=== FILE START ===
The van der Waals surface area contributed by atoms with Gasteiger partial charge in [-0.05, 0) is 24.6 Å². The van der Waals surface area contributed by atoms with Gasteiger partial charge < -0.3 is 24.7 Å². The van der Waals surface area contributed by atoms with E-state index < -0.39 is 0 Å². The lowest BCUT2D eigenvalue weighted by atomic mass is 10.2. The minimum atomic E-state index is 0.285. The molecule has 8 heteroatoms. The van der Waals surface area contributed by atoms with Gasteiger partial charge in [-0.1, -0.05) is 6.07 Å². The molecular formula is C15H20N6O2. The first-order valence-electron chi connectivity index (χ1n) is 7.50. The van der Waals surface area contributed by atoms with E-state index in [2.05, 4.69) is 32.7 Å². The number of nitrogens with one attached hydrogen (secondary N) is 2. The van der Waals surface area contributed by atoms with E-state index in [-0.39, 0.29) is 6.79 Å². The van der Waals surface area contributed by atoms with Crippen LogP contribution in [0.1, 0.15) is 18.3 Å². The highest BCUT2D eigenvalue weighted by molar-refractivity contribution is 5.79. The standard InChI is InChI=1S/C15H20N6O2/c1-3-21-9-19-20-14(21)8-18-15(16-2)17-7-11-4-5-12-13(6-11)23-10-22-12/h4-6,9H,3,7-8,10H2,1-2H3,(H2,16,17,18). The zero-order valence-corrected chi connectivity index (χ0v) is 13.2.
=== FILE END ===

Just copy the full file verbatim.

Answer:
The van der Waals surface area contributed by atoms with Gasteiger partial charge in [-0.05, 0) is 24.6 Å². The van der Waals surface area contributed by atoms with Gasteiger partial charge < -0.3 is 24.7 Å². The van der Waals surface area contributed by atoms with E-state index < -0.39 is 0 Å². The lowest BCUT2D eigenvalue weighted by atomic mass is 10.2. The minimum atomic E-state index is 0.285. The molecule has 8 heteroatoms. The van der Waals surface area contributed by atoms with Gasteiger partial charge in [-0.1, -0.05) is 6.07 Å². The molecular formula is C15H20N6O2. The first-order valence-electron chi connectivity index (χ1n) is 7.50. The van der Waals surface area contributed by atoms with E-state index in [2.05, 4.69) is 32.7 Å². The number of nitrogens with one attached hydrogen (secondary N) is 2. The van der Waals surface area contributed by atoms with E-state index in [-0.39, 0.29) is 6.79 Å². The van der Waals surface area contributed by atoms with Crippen LogP contribution in [0.1, 0.15) is 18.3 Å². The highest BCUT2D eigenvalue weighted by molar-refractivity contribution is 5.79. The standard InChI is InChI=1S/C15H20N6O2/c1-3-21-9-19-20-14(21)8-18-15(16-2)17-7-11-4-5-12-13(6-11)23-10-22-12/h4-6,9H,3,7-8,10H2,1-2H3,(H2,16,17,18). The zero-order valence-corrected chi connectivity index (χ0v) is 13.2.